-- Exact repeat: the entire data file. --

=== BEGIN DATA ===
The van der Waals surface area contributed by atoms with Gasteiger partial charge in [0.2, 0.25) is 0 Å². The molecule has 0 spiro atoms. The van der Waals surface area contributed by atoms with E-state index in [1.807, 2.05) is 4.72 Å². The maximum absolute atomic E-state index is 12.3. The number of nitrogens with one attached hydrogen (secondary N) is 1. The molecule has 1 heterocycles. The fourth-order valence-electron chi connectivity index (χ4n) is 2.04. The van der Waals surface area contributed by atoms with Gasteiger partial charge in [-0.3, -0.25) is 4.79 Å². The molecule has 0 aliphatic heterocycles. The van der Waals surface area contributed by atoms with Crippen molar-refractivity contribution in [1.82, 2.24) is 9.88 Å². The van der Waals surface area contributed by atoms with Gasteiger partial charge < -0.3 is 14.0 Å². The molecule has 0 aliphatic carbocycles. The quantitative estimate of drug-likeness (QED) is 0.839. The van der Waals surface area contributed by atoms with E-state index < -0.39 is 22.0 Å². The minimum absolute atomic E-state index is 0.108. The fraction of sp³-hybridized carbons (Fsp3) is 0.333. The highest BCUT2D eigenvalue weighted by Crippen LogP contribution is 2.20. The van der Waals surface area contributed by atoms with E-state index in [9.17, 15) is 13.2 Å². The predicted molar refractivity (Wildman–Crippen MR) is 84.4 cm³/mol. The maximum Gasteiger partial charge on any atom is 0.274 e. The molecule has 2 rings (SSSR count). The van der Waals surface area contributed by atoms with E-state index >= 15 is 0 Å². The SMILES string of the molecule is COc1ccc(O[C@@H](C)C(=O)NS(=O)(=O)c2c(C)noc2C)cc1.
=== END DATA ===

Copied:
The van der Waals surface area contributed by atoms with Gasteiger partial charge in [0.2, 0.25) is 0 Å². The molecule has 0 spiro atoms. The van der Waals surface area contributed by atoms with E-state index in [1.807, 2.05) is 4.72 Å². The maximum absolute atomic E-state index is 12.3. The number of nitrogens with one attached hydrogen (secondary N) is 1. The molecule has 1 heterocycles. The fourth-order valence-electron chi connectivity index (χ4n) is 2.04. The van der Waals surface area contributed by atoms with Gasteiger partial charge in [-0.3, -0.25) is 4.79 Å². The molecule has 0 aliphatic heterocycles. The van der Waals surface area contributed by atoms with Crippen molar-refractivity contribution in [1.82, 2.24) is 9.88 Å². The van der Waals surface area contributed by atoms with Gasteiger partial charge < -0.3 is 14.0 Å². The molecule has 0 aliphatic carbocycles. The quantitative estimate of drug-likeness (QED) is 0.839. The van der Waals surface area contributed by atoms with E-state index < -0.39 is 22.0 Å². The minimum absolute atomic E-state index is 0.108. The fraction of sp³-hybridized carbons (Fsp3) is 0.333. The highest BCUT2D eigenvalue weighted by Crippen LogP contribution is 2.20. The van der Waals surface area contributed by atoms with E-state index in [9.17, 15) is 13.2 Å². The predicted molar refractivity (Wildman–Crippen MR) is 84.4 cm³/mol. The maximum Gasteiger partial charge on any atom is 0.274 e. The molecule has 2 rings (SSSR count). The van der Waals surface area contributed by atoms with E-state index >= 15 is 0 Å². The SMILES string of the molecule is COc1ccc(O[C@@H](C)C(=O)NS(=O)(=O)c2c(C)noc2C)cc1.